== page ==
An institutional web site “sustainability score” was calculated by giving a score of “2” to each institution coded as “yes,” and “1” to each institution coded as “no” to the four questions described above. These scores were added up and divided by four, producing a web site “sustainability score” for each institution. A score of 1.25 or below was “low,” 1.50 was “moderate,” and 1.75 or above was “high.” Slightly under 75% of the institutions were scored as “low,” which reinforced the findings that environmental sustainability has not taken hold in the institutions of higher education in the United States, at least when viewing their web sites.


While these findings were glaring, a survey objective was also to provide a profile of institutions of higher education that scored highest in environmental sustainability. To undergo this analysis, variables such as geographic region, size of full-time student enrollment, whether the institution was public or private, tuition, location (urban, rural, suburban small town), and math SAT scores were analyzed (Table 2). This data was supplied in Barron’s (1998), and the data was interpreted through the analysis of cross-tabulations and chi square values. The variable web site sustainability score was cross-tabulated against an institution’s size of full-time student enrollment and whether it was public or private. This analysis revealed that the larger the full-time enrollment size of the institution the greater the probability of it having a higher sustainability web site score. Public institutions displayed a greater tendency to have a higher score than private institutions.

Table 2 – Survey Results of Selected Variables for Institutions of Higher Education
(figures in percentage of total respondents)
North Central
South Centra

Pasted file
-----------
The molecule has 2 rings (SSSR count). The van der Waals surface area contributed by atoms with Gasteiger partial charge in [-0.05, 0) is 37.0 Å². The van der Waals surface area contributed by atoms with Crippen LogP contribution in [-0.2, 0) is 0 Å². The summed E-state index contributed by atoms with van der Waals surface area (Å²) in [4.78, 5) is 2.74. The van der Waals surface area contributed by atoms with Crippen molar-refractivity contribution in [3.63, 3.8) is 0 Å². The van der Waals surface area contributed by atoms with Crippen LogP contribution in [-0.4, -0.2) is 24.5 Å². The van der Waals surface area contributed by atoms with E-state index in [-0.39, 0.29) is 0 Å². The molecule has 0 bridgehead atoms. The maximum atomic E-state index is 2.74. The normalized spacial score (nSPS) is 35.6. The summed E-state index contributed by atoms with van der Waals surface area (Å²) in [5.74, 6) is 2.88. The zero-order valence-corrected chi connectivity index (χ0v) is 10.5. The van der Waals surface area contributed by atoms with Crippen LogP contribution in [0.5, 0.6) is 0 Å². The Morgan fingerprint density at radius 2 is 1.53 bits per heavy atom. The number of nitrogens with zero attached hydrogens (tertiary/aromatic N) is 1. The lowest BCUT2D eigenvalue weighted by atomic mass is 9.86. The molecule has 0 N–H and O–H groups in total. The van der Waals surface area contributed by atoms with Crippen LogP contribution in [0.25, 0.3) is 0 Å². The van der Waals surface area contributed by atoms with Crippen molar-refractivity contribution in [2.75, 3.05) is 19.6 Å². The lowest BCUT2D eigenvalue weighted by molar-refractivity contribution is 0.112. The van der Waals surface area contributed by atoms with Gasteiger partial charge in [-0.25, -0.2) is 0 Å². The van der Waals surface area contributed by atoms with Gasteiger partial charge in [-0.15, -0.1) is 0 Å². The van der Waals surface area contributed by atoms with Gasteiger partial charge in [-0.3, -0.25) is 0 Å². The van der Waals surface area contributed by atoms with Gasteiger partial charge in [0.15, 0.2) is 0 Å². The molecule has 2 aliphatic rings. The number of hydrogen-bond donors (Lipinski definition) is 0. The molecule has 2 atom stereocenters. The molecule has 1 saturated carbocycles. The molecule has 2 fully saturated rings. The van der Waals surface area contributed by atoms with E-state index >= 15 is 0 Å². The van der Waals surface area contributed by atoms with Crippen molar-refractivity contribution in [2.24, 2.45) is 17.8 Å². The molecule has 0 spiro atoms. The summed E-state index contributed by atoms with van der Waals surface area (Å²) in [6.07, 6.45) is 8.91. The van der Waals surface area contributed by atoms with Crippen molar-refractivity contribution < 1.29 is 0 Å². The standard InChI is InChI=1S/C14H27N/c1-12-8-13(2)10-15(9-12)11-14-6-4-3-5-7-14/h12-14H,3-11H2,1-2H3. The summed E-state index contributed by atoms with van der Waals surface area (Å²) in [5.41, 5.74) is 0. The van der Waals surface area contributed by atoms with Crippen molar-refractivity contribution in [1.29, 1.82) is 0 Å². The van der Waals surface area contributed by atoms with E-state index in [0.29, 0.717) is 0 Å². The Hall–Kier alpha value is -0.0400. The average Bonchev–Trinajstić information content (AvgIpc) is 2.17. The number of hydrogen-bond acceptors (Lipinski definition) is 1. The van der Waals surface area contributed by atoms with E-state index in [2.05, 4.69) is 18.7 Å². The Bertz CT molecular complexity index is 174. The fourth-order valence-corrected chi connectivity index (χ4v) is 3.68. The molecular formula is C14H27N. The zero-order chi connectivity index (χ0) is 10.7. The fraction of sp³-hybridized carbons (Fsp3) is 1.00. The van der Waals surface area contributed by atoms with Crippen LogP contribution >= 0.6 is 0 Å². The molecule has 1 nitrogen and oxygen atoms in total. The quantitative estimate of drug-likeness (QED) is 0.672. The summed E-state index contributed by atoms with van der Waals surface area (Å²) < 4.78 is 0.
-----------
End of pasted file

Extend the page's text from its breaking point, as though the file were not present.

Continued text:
Rocky Mountains
West Coast
Variable: Geographic Region
Under 1000
1000 to 5000
5001 to 10,000
10,000 plus
Variable: Size of Student Enrollment
Under $6,000
$6,000 to $12,000
$12,001 to $18,000
$18,000 plus
Variable: Tuition
Variable: Type of Institution
Small Town
Variable: Location
Under 500
501 to 600
600 plus
Variable: SAT Math Score

When the variable majors (whether the institution had environmental majors) was cross-tabulated against the variables region, full-time student enrollment size, tuition, and math SAT scores, the following results were found. Institutions located in the Northeast registered the highest incidence of environmental major(s). The larger the institution the greater the probability of it having an environmental major(s). Institutions with tuition under $6,000 indicated the greatest propensity of having an environmental major(s) followed by institutions with tuition over $18,000. Public institutions tended to have a greater probability of having an environmental major(s) compared to private institutions. And, institutions with higher SAT math scores had a higher incidence of environmental major(s), with institutions between 500 and 600 particularly well represented.

Statistically speaking, the above relationships are highly significant. The significance level for web site score and student enrollment size is P=.009, for web site score and institution type (public or private) is P=.012, for majors and geographic region is P=.004, for majors and institution type is P=.000, for majors and tuition is P=.009, and for majors and SAT math score is P=.008. For example, a P value of 0.009 for the chi square value of web site score and student enrollment size reveals that there is 9 chances in a thousand that the relationship described above may not hold.